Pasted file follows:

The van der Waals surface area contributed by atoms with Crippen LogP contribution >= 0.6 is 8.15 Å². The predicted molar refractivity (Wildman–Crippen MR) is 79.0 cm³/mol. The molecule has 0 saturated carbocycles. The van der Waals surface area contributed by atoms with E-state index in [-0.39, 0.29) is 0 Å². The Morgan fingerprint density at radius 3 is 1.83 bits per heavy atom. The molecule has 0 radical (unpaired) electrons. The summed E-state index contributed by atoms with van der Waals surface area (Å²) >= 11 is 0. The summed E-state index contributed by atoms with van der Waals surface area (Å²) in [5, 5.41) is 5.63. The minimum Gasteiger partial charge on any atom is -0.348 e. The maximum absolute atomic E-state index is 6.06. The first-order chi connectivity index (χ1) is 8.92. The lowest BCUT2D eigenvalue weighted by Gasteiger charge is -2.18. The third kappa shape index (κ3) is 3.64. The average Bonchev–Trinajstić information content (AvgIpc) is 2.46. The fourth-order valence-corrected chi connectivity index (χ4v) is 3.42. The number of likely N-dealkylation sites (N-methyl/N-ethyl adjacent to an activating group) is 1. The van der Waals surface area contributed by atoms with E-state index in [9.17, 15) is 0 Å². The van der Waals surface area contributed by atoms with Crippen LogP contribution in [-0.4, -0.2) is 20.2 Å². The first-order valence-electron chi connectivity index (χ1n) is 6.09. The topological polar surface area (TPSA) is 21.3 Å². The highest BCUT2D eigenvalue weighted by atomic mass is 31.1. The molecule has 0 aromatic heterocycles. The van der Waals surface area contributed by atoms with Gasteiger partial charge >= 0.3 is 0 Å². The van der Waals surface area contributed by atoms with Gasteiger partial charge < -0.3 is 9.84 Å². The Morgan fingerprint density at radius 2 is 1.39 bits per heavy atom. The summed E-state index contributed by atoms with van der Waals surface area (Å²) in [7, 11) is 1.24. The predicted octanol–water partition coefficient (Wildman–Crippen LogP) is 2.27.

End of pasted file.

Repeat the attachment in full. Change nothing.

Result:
The van der Waals surface area contributed by atoms with Crippen LogP contribution >= 0.6 is 8.15 Å². The predicted molar refractivity (Wildman–Crippen MR) is 79.0 cm³/mol. The molecule has 0 saturated carbocycles. The van der Waals surface area contributed by atoms with E-state index in [-0.39, 0.29) is 0 Å². The Morgan fingerprint density at radius 3 is 1.83 bits per heavy atom. The molecule has 0 radical (unpaired) electrons. The summed E-state index contributed by atoms with van der Waals surface area (Å²) >= 11 is 0. The summed E-state index contributed by atoms with van der Waals surface area (Å²) in [5, 5.41) is 5.63. The minimum Gasteiger partial charge on any atom is -0.348 e. The maximum absolute atomic E-state index is 6.06. The first-order chi connectivity index (χ1) is 8.92. The lowest BCUT2D eigenvalue weighted by Gasteiger charge is -2.18. The third kappa shape index (κ3) is 3.64. The average Bonchev–Trinajstić information content (AvgIpc) is 2.46. The fourth-order valence-corrected chi connectivity index (χ4v) is 3.42. The number of likely N-dealkylation sites (N-methyl/N-ethyl adjacent to an activating group) is 1. The van der Waals surface area contributed by atoms with E-state index in [9.17, 15) is 0 Å². The van der Waals surface area contributed by atoms with Crippen LogP contribution in [-0.4, -0.2) is 20.2 Å². The first-order valence-electron chi connectivity index (χ1n) is 6.09. The topological polar surface area (TPSA) is 21.3 Å². The highest BCUT2D eigenvalue weighted by atomic mass is 31.1. The molecule has 0 aromatic heterocycles. The van der Waals surface area contributed by atoms with Gasteiger partial charge >= 0.3 is 0 Å². The van der Waals surface area contributed by atoms with Gasteiger partial charge < -0.3 is 9.84 Å². The Morgan fingerprint density at radius 2 is 1.39 bits per heavy atom. The summed E-state index contributed by atoms with van der Waals surface area (Å²) in [7, 11) is 1.24. The predicted octanol–water partition coefficient (Wildman–Crippen LogP) is 2.27.